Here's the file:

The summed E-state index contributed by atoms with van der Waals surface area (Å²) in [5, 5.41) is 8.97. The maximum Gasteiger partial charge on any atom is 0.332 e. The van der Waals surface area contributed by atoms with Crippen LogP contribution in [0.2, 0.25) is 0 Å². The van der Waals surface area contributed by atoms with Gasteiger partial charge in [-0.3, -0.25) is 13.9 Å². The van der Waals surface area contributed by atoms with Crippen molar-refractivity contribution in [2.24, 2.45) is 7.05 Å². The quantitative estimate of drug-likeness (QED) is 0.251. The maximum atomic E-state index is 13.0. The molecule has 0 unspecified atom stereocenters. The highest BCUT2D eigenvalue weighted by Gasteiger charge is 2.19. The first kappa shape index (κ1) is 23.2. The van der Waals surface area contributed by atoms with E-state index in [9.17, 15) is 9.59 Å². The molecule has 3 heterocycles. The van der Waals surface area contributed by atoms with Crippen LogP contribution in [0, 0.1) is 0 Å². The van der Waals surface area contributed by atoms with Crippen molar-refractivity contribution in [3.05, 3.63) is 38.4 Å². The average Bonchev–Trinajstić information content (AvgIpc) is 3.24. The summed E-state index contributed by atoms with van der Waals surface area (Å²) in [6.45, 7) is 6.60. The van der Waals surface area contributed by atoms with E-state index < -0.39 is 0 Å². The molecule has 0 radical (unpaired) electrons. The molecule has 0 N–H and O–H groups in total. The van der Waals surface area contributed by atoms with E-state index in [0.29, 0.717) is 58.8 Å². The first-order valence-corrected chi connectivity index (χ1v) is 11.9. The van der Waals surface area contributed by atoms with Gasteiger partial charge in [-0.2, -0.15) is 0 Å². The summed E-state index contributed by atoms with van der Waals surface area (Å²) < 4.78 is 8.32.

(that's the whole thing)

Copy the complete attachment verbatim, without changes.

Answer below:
The summed E-state index contributed by atoms with van der Waals surface area (Å²) in [5, 5.41) is 8.97. The maximum Gasteiger partial charge on any atom is 0.332 e. The van der Waals surface area contributed by atoms with Crippen LogP contribution in [0.2, 0.25) is 0 Å². The van der Waals surface area contributed by atoms with Gasteiger partial charge in [-0.3, -0.25) is 13.9 Å². The van der Waals surface area contributed by atoms with Crippen molar-refractivity contribution in [2.24, 2.45) is 7.05 Å². The quantitative estimate of drug-likeness (QED) is 0.251. The maximum atomic E-state index is 13.0. The molecule has 0 unspecified atom stereocenters. The highest BCUT2D eigenvalue weighted by Gasteiger charge is 2.19. The first kappa shape index (κ1) is 23.2. The van der Waals surface area contributed by atoms with E-state index in [9.17, 15) is 9.59 Å². The molecule has 3 heterocycles. The van der Waals surface area contributed by atoms with Crippen LogP contribution in [0, 0.1) is 0 Å². The van der Waals surface area contributed by atoms with Crippen molar-refractivity contribution in [3.05, 3.63) is 38.4 Å². The average Bonchev–Trinajstić information content (AvgIpc) is 3.24. The summed E-state index contributed by atoms with van der Waals surface area (Å²) in [6.45, 7) is 6.60. The van der Waals surface area contributed by atoms with E-state index < -0.39 is 0 Å². The molecule has 0 radical (unpaired) electrons. The molecule has 0 N–H and O–H groups in total. The van der Waals surface area contributed by atoms with E-state index in [0.29, 0.717) is 58.8 Å². The first-order valence-corrected chi connectivity index (χ1v) is 11.9. The van der Waals surface area contributed by atoms with Gasteiger partial charge in [-0.2, -0.15) is 0 Å². The summed E-state index contributed by atoms with van der Waals surface area (Å²) < 4.78 is 8.32.